JERUSALEM — President Joe Biden reaffirmed his support for a two-state solution for Israelis and Palestinians during a visit to the West Bank on Friday where he sat down with Palestinian leaders frustrated over lingering Trump-era policies.
“The Palestinian people, as well as Israeli people, deserve a state of their own that is independent, sovereign, viable and contiguous,” he told reporters following a meeting with Palestinian Authority President Mahmoud Abbas. “Two states for two people, both of whom have deep and ancient roots in this land, living side by side in peace and security, both states fully respecting the equal rights of the other citizens.”
Biden said he would work to "reinvigorate" the peace process, though earlier in the week he acknowledged that he didn’t see a two-state solution as something that would be achieved in the “near term.”
He announced a number of new initiatives around improving health care, expanding 4G digital access in Gaza and the occupied West Bank by the end of 2023, along with other measures aimed at spurring economic growth, assisting Palestinian refugees and reducing food insecurity.
"The key to peace and security in our region begins with recognizing the state of Palestine and enabling the Palestinian people to obtain their legitimate rights," Abbas said following the meeting.
“I take this opportunity, on the occasion of the visit of your excellency to the region, to say that I extend my hand to the leaders of Israel to make peace,” he said.
While Biden has improved relations between the United States and Palestinian leaders compared with where they stood under his predecessor, his administration has been slow to reverse several measures that Donald Trump put in place as president that Palestinians say directly affect their goal of becoming an independent state.
The U.S. Embassy in Israel remains in Jerusalem, where Trump relocated it from Tel Aviv, but the U.S. consulate for Palestinians in Jerusalem and offices for Palestinians in Washington remain closed, and Israeli settlements on the West Bank that Trump did not criticize have continued to grow.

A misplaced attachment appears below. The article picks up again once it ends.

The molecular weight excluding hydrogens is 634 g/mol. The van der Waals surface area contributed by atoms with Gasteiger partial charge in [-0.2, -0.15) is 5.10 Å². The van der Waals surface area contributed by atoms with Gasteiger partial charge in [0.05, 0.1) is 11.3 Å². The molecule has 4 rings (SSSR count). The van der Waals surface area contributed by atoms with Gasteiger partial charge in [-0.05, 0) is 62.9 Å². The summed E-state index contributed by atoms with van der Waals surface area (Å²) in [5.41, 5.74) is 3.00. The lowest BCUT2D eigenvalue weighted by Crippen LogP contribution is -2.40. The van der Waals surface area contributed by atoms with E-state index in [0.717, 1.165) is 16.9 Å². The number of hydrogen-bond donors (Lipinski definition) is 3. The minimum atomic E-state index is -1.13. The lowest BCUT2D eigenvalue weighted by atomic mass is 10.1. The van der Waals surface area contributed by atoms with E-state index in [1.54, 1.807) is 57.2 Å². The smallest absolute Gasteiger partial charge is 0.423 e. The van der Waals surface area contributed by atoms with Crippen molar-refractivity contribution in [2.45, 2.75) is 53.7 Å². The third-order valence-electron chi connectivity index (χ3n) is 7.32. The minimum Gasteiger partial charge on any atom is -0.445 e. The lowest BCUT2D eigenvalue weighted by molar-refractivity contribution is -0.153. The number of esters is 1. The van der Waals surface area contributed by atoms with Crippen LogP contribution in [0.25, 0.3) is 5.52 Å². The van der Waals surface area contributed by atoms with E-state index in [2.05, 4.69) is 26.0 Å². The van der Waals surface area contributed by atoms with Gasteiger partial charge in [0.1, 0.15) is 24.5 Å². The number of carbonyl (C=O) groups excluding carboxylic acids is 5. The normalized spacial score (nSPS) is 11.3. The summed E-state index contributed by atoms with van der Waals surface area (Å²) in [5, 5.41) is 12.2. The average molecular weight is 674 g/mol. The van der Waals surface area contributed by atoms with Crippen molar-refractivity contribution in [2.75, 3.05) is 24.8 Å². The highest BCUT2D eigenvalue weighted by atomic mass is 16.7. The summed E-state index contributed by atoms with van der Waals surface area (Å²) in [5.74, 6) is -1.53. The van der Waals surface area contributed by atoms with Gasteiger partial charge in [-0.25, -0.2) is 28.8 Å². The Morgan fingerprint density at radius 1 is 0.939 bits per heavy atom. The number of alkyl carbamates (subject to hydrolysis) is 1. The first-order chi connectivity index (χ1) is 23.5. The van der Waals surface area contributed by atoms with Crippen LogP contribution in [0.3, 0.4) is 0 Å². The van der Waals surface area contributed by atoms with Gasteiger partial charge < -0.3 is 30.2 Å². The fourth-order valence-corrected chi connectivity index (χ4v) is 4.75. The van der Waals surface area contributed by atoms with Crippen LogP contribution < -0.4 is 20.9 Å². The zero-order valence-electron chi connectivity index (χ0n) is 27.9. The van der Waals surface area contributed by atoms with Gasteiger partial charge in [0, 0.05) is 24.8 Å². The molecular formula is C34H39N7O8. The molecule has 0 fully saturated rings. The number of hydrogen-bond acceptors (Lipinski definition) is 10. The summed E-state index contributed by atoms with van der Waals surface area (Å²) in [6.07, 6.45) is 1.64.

Administration officials indicated there wouldn’t be any change to those policies during this visit. White House national security adviser Jake Sullivan said the U.S. would like to reopen the consulate, and that discussions with the Israelis and the Palestinians around the move were ongoing.
“In terms of the actual tangibles in their hands, they’re going to likely be left with some statements, a visit and a handshake,” Shira Efron, director of policy research at the Israel Policy Forum, an American-based organization that supports a two-state solution, said of the Palestinians.
A senior administration official said that while the White House would like to make more progress toward reaching a peace deal between the Israelis and the Palestinians, they are being “very realistic about it” and trying to avoid a top-down approach.
Biden administration officials have sought to emphasize the progress they have made in improving U.S.-Palestinian relations by restoring funding to the Palestinians that was cut off by Trump, and re-engaging in talks with Palestinian leaders after the Trump administration broke off nearly all communications.
“Given what the situation was when we walked into office — there was really no connection whatsoever, no discussions with the Palestinians, funding had been entirely severed, there was really no prospect of any political discussions of any kind,” the official said. “So we have worked to re-establish a lot of those connections.”